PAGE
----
The story wraps up quickly after Job’s confession.  God restores Job’s fortune. He straightens Job’s friends out with a few succinct verbal slaps. And, seemingly, the wager in Heaven is over. God wins. His image remains on Earth—alive and well in those who face suffering without silence. God find’s Himself in Job and Job finds himself in God. And we find the answer to the question of suffering.

It is revealed in actions, not words.

When you are suffering, it is not your fault. Eliphaz has the wrong answer.

When life falls apart, it is not your family’s fault. Bildad has the wrong answer.

When sickness strikes, repressed sin is not at fault. Zophar has the wrong answer.

When you fall, God didn’t cut the rope so you’d land on Him. Elihu has the wrong answer.

Following Job’s wife’s advice to “curse God and die” only punishes two innocent parties. She, definitely, has the wrong answer.

Each of these are attempts to answer the question of suffering from within the egocentric place of personal suffering. But, remember the bookends of the story. There is a war raging on our planet. Both sides are looking for themselves in you. Ultimately, the answer to the question of suffering is revealed in snapshots each time we participate in suffering. 

Job’s three friends demonstrated the answer before they spoke. They showed up. They were present during Job’s suffering.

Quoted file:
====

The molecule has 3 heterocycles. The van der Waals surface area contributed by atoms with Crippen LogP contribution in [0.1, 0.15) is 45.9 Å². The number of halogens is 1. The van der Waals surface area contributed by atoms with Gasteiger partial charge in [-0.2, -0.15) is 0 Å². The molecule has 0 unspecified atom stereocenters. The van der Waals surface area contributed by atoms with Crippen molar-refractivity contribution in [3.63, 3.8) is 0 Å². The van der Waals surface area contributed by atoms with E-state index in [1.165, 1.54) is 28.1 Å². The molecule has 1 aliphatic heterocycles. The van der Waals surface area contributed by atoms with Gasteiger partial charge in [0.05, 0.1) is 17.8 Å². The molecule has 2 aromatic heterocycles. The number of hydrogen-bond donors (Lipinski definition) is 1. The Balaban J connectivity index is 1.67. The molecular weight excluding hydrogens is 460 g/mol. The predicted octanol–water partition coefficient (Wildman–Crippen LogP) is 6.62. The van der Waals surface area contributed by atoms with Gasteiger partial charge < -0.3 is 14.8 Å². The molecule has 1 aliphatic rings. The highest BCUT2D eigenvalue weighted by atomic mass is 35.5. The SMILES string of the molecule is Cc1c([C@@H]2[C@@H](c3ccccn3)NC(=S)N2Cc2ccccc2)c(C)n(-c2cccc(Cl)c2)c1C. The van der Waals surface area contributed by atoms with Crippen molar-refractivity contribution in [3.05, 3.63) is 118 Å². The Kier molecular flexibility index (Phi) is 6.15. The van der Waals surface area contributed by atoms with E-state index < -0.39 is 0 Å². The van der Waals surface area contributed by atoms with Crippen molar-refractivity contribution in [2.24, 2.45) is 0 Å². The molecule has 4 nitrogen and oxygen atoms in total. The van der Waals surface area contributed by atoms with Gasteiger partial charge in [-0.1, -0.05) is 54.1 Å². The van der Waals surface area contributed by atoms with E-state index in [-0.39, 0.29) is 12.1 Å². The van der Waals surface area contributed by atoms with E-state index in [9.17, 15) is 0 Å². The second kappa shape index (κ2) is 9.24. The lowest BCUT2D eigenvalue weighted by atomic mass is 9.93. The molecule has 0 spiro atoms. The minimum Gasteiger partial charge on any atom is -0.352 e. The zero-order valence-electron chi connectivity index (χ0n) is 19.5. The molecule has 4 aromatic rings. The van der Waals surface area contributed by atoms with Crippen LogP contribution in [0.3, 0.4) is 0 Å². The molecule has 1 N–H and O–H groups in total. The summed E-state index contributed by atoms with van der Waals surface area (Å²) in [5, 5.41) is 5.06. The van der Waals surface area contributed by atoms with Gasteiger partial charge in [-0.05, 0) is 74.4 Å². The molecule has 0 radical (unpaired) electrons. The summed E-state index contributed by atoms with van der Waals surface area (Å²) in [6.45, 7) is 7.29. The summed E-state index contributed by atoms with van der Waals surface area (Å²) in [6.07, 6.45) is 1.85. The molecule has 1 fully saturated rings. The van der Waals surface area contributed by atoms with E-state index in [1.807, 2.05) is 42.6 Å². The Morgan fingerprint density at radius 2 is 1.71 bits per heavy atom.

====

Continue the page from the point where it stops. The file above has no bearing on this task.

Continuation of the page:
God showed up, too. God was there all along but Job teased Him out of His silence by demanding a verdict—guilty or innocent—from the heavenly courts. And God let Job have it! We will all receive such a hearing. And we will all be humbled and healed if we have failed to be silent both in our suffering and the suffering of others. 

Suffering is all around us. The story of Job offers conclusions that, if put into practice, will ensure the image of God is seen in His people today. 

Primarily, as daily witnesses of suffering, we are challenged to demonstrate compassion without judgement. There will always be questions when facing suffering but, as God’s image bearers on earth, our questions will be: “How can I help? What can I do?”  

Secondarily, when we suffer, we are allowed (encouraged even!) to shake our fist at the heavens and demand answers. Suffering isn’t fair. And, when faced by God’s children, it shouldn’t be taken silently. It’s not your fault. It’s not the fault of those around you. Don’t curse God and die. In the depth of despair, it’s ok to ask questions—at whatever volume. God loves you. He will never abandon you. 

Know this—even in the darkness—God loves you.

Suffering is not meant to be. And it will end. 

Until then, remember there is an unseen battle raging around us—evil versus love—Satan versus God. Both sides seek their identity in you. One side brings suffering. The other brings compassion. Our actions declare our allegiance. 

Suffering will end! 

Love will win.